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The Tax Debate and Small Businesses



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Tax Day is a good day to reflect on one’s own taxes. But it is equally important to think about the future of the tax code, because tax reform will be a pillar of any serious effort to solve the deficit problem, or create jobs. Indeed, it could be a make-or-break moment for small businesses taxed as pass-through entities.

As I argued, small businesses and entrepreneurs are especially sensitive to current and expected tax policy given that they must make important long-term decisions today on investment, hiring, and expansion. Accordingly, the highly uncertain outlook for U.S. tax policy has high stakes for their growth and survival.

What are the possible futures? The most immediate concerns are the looming expirations of the 2001 and 2003 tax laws. A sunset would hurt overall economic growth and harm small businesses directly, resulting in a loss of between 300,000 and 2.9 million jobs. The higher marginal tax rates come 2013 would reduce by roughly 18 percent the probability that a small business entrepreneur would add to payrolls and diminish the growth in payrolls by over 5 percent. The probability that a small business undertakes expansion falls by nearly 15 percent, and reduces the capital outlays of those that do by almost 20 percent.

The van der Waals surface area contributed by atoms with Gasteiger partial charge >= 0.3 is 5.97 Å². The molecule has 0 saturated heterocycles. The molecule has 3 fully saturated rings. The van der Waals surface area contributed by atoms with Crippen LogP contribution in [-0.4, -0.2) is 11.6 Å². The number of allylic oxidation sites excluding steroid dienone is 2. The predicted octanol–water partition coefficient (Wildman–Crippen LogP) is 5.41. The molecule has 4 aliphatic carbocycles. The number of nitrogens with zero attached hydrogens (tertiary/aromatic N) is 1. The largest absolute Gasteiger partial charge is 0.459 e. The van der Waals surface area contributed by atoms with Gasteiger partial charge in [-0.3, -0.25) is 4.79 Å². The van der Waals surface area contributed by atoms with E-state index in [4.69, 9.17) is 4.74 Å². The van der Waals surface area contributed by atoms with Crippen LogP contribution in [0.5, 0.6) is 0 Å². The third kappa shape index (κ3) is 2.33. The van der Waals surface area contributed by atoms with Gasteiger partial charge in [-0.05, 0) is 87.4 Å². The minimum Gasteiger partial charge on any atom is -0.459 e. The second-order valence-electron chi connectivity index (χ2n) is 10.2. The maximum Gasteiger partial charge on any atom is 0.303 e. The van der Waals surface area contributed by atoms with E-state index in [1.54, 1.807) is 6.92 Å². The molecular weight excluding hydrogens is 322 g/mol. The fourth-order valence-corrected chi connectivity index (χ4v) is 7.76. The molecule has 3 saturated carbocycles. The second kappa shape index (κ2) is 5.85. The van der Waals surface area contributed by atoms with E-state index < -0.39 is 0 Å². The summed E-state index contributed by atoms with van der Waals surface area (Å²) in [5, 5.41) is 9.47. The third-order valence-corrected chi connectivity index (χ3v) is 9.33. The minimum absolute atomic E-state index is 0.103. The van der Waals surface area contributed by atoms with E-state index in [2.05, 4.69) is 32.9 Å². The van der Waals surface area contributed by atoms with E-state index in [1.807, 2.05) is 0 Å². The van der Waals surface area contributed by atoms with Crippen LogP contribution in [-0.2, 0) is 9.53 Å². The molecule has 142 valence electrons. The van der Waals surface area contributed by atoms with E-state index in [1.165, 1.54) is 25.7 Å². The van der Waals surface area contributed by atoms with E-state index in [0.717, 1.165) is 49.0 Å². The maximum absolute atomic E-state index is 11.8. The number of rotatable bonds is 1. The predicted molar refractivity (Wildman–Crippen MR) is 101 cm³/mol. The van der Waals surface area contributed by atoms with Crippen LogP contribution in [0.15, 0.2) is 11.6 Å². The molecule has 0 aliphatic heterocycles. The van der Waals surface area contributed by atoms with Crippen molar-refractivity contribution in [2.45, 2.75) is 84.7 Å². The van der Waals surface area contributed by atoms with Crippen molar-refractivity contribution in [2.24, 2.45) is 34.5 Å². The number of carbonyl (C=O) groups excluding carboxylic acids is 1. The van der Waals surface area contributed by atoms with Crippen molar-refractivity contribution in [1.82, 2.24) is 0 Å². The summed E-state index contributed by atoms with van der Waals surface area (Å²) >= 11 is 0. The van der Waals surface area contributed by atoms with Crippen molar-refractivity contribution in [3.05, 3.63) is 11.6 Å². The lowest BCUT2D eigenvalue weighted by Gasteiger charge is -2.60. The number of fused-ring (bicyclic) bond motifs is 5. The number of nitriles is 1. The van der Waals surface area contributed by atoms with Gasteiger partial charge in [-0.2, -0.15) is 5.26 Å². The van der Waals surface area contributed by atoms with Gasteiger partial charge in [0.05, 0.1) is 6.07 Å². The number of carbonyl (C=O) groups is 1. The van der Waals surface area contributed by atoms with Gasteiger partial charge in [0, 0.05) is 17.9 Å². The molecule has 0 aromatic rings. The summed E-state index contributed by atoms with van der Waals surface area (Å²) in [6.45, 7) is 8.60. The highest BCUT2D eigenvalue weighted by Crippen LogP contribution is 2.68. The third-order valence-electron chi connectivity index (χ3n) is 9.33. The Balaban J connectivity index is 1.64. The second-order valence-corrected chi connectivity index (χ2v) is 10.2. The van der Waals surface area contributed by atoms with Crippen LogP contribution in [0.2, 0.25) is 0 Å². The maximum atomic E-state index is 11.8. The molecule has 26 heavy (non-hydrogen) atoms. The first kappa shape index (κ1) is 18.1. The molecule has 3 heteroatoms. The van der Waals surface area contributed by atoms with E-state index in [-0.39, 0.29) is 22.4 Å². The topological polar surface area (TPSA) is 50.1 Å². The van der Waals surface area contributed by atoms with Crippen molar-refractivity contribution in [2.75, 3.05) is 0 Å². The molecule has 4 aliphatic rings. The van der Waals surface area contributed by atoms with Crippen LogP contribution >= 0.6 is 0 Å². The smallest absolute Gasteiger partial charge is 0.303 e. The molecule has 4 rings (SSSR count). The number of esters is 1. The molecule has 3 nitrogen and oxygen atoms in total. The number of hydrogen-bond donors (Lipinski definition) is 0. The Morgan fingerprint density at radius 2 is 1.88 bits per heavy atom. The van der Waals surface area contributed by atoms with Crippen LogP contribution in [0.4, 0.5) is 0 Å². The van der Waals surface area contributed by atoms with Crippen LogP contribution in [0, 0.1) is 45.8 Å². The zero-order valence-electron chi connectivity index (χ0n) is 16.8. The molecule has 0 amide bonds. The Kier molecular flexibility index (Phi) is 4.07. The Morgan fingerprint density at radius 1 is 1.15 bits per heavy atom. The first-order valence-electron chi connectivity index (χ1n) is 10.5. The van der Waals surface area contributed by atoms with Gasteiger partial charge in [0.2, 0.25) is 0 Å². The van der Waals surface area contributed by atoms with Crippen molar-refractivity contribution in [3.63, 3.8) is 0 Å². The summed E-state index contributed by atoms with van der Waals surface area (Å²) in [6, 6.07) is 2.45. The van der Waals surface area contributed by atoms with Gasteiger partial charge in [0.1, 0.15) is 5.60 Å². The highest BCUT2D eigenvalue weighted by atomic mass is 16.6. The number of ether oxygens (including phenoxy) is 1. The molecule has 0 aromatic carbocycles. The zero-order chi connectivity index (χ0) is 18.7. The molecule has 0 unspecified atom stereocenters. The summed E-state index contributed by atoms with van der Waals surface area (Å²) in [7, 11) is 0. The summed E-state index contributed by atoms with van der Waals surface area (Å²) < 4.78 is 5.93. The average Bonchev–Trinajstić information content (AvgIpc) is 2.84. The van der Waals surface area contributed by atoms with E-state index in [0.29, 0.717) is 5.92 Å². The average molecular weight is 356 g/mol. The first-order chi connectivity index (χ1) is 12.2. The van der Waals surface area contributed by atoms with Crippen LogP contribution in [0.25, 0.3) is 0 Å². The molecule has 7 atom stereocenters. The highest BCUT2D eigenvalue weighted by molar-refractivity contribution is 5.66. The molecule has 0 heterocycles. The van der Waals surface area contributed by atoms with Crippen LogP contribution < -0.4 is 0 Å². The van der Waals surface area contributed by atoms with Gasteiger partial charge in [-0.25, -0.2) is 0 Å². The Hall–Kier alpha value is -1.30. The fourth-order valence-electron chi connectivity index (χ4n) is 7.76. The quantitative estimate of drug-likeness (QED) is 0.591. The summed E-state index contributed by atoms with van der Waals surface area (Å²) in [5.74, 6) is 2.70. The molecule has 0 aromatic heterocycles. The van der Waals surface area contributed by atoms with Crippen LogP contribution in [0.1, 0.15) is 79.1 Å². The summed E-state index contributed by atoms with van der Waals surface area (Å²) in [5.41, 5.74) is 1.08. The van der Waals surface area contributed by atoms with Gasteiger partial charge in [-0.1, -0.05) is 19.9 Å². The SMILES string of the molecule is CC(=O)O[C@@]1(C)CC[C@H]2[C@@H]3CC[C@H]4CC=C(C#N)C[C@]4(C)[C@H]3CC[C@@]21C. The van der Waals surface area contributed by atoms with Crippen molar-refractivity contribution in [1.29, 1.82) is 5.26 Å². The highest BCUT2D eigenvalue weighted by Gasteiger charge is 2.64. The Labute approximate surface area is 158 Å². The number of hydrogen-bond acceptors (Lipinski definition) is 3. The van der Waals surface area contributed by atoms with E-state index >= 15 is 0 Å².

One would think that with stakes that large, the nation’s leader would be at the forefront of efforts to extend current tax rates. Alas.

#more#Alternatively, the president could succeed in passing into law his proposals. This would also result in the damaging effects of higher marginal tax rates. However, they would also result in impaired incentives for saving and investment, reduced international competitiveness, and a more complex tax code. The prospect of this policy future hampers the current performance of the small business sector.

The final option on the table is contained in the House-passed budget resolution. Like the Simpson-Bowles commission proposals that the president kicked into the gutter, the House undertakes fundamental tax reform that would improve the climate for growth, expansion, hiring and investment by small businesses and entrepreneurs. That is, the reductions in marginal rates alone would raise the probability of new hires by nearly 20 percent, the size of payrolls by nearly 6 percent, the probability of a capital expansion by almost 20 percent. It also moves to an internationally competitive territorial tax system. Finally, it reduces the looming threat of large future tax increases by undertaking the entitlement reforms needed to keep spending under control.

Tax day is a useful reminder that there is an important debate over the future of tax policy, the incentives for entrepreneurial businesses, and the growth climate in the U.S.



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